What is art therapy?
Fancy working in therapy, but want to do something slightly more unconventional? Well, you’re in the right place. Say hello to art therapy careers!
Some people often find it difficult to express themselves, i.e. they are unable to convey what they are feeling or they are unable to communicate for physical reasons.
Art therapy helps people who are unable to express or communicate themselves through other forms of therapy. It is a form of psychotherapy, which allows individuals to express themselves through the medium of art.
How does art therapy work?
When you’re undergoing therapy, a big part of the process is having the ability to convey how you feel. As such, art therapy is often a great way for many people to get help if they are unable to get things off their chest through conventional methods.
The focus of art therapy is not necessarily about producing something visually appealing. It’s more about using an artistic form of expression as a way of conveying a psychological state.
Art therapy is an effective way for people to demonstrate often confusing and complicated emotions. People that feel emotionally blocked or scared often find success with this form of therapy.
If you find work as an art therapist, you might be working in the psychiatric ward of a hospital, at a school, in a prison or in a care unit. Without a doubt, the largest employer of art therapists is the NHS; however, charities and other organisations will also offer opportunities.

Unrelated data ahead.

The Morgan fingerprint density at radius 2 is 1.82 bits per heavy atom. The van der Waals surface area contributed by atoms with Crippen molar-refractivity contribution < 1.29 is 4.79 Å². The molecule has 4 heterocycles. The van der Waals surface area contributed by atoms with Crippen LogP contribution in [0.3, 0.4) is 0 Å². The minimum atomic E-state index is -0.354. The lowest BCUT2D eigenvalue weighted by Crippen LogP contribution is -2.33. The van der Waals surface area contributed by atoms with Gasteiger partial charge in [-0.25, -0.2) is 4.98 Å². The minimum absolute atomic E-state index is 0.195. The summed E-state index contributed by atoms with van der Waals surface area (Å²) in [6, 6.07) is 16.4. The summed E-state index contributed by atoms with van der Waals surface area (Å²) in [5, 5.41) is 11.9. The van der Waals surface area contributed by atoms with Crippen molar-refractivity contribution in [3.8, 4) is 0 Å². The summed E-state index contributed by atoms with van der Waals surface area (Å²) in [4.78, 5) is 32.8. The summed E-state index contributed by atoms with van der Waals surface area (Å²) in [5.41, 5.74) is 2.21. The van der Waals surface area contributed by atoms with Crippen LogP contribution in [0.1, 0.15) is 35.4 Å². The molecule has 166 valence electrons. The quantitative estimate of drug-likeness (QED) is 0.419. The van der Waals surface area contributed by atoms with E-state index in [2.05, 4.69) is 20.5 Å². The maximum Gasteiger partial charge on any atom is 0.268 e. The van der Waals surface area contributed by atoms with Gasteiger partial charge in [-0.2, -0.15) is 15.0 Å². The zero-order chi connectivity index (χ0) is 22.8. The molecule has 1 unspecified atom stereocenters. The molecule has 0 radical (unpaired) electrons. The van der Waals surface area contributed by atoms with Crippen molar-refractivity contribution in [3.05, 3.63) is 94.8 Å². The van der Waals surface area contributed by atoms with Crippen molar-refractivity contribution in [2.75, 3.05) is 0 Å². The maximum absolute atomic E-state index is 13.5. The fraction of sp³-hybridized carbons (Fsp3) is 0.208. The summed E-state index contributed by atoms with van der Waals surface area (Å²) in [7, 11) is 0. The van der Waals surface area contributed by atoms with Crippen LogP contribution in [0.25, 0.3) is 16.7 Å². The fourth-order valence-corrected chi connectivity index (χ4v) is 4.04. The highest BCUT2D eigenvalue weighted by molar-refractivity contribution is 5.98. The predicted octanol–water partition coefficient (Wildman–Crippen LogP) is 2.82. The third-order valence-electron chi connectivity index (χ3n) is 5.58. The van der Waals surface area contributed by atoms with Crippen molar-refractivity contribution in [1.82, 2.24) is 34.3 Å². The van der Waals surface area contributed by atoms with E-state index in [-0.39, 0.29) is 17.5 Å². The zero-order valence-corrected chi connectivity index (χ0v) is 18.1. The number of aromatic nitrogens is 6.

Working within this sector can be extremely challenging at times, but it can be incredibly rewarding in equal measure. Often, the people you will be working with will be experiencing extreme psychological difficulties, which can manifest themselves in a variety of ways. The ability to remain patient, emotionally detached but also extremely personable can be very challenging at times.
What do I need to be an art therapist?
The purpose of this job is much the same as any other psychotherapy occupation, the main difference being that art is used as a medium of expression. As well as providing a method of communication for patients, it is also a cathartic process. It’s a relaxing way for people to calm themselves down and communicate their feelings.
Unlike other psychotherapy routes, a background in art or design is required. You will be required to demonstrate a portfolio and to acquire relevant psychotherapy skills. Academic training in a psychology-related subject is not required, however.
If you’re creative and want to use your talents to help people in a more direct and hands-on way, then a career in arts therapy may be perfect for you!